Jeremy Corbyn, new head of the Labour party, has also been subject to calls to resign. As a Remain supporter, it didn’t instil much confidence in his leadership abilities when a majority of Labour supporters voted to leave. He is still fighting to keep his place, despite a loss of confidence from his party, and a clear gap in understanding between leader and supporters. There comes a time as a leader when you may have to work hard to get people on board with the broader message. After much effort, if it still isn’t working, you should reevaluate and listen to what the people want. Even better, work with them to come with a compromise so that everyone feels heard. If it still isn’t working, maybe it is time to move on… ?
Amidst all of the blunders, turmoil, and resignations, the leader of the Scottish National Party, Nicola Sturgeon, has held strong and maintained excellent support from her followers. She has strongly represented the Scottish perspective on the issue (they overwhelmingly wanted to remain), and has even taken bold steps to protect the interests of the country. Though it is not clear whether Scotland would be allowed to remain if the UK exits, she has worked hard to be straight with her supporters, continue to lead with confidence, and effectively represent the interests her supporters have put forth. As a leader, the going can get tough. In times like these, it is important to know where you stand and move forward with decisive action, regardless of how hard it might be.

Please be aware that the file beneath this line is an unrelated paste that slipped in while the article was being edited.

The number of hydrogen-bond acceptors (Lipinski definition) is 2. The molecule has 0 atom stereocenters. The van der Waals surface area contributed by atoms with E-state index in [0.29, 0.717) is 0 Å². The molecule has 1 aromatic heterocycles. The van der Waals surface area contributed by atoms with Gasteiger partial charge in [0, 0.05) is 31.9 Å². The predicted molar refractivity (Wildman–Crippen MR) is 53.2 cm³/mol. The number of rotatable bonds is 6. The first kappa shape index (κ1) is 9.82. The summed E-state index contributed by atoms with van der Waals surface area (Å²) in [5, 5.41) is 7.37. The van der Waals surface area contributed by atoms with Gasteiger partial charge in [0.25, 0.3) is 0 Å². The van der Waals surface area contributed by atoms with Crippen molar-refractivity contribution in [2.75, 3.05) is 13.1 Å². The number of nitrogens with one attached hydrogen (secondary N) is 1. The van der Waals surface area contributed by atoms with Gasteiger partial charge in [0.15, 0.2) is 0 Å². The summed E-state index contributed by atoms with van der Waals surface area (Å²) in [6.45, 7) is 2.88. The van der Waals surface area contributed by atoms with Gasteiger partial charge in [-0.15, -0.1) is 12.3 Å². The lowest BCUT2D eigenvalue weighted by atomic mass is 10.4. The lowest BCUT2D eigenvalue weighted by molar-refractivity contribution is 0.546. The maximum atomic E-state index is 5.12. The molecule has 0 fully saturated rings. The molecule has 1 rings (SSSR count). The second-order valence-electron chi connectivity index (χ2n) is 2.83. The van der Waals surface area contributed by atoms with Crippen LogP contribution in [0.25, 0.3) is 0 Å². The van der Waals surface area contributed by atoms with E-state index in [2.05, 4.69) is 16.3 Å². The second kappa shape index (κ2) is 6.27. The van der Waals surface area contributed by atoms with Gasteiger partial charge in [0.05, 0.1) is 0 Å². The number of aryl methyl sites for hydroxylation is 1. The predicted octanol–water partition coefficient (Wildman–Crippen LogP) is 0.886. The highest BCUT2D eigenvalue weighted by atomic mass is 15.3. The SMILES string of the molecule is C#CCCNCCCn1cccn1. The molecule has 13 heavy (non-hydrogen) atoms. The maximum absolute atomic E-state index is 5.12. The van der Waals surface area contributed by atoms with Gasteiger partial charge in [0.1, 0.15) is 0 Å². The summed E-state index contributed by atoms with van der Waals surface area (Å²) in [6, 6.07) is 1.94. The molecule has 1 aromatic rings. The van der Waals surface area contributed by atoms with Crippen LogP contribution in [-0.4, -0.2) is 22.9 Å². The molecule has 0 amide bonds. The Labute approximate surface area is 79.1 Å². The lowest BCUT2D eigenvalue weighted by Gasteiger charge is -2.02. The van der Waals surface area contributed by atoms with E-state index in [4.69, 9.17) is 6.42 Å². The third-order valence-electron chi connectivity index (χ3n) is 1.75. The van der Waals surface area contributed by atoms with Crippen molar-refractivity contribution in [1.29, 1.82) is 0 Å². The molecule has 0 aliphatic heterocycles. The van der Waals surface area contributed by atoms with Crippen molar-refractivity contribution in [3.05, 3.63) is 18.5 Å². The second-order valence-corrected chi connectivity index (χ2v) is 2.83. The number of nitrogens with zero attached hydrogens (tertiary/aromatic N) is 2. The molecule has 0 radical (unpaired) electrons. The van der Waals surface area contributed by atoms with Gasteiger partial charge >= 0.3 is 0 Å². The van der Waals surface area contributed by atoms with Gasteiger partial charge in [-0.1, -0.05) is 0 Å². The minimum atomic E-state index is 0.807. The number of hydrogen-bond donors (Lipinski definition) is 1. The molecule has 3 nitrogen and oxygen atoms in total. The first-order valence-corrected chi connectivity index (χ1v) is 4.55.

Leadership is a delicate art. Power can go to your head and cause you to make grave mistakes, or it can empower you to embody the role to the best of your ability. With practice, careful consideration, and a keen sense of what is going on around you, you can always succeed.
The outcome of Brexit has left the future uncertain… There are many things that could happen, but the true gravity of the situation is really unknown. You can see some of the potential impacts here and here… and it doesn’t look very good. All that is certain is that the process will take a lot of time and money, and may not really address any of the issues at play. Sorry UK, you can’t have your cake and eat it too…
What are your thoughts on Brexit? Do you think the leaders have acted responsibly?
This weeks’ article is written by Laura James. She recently completed her LL.B at Queen Mary University in London, England, which included studies in European Union law. She will be working towards a Master of Laws at the University of British Columbia this autumn, with an emphasis on environmental law and sustainable development, and regulatory compliance.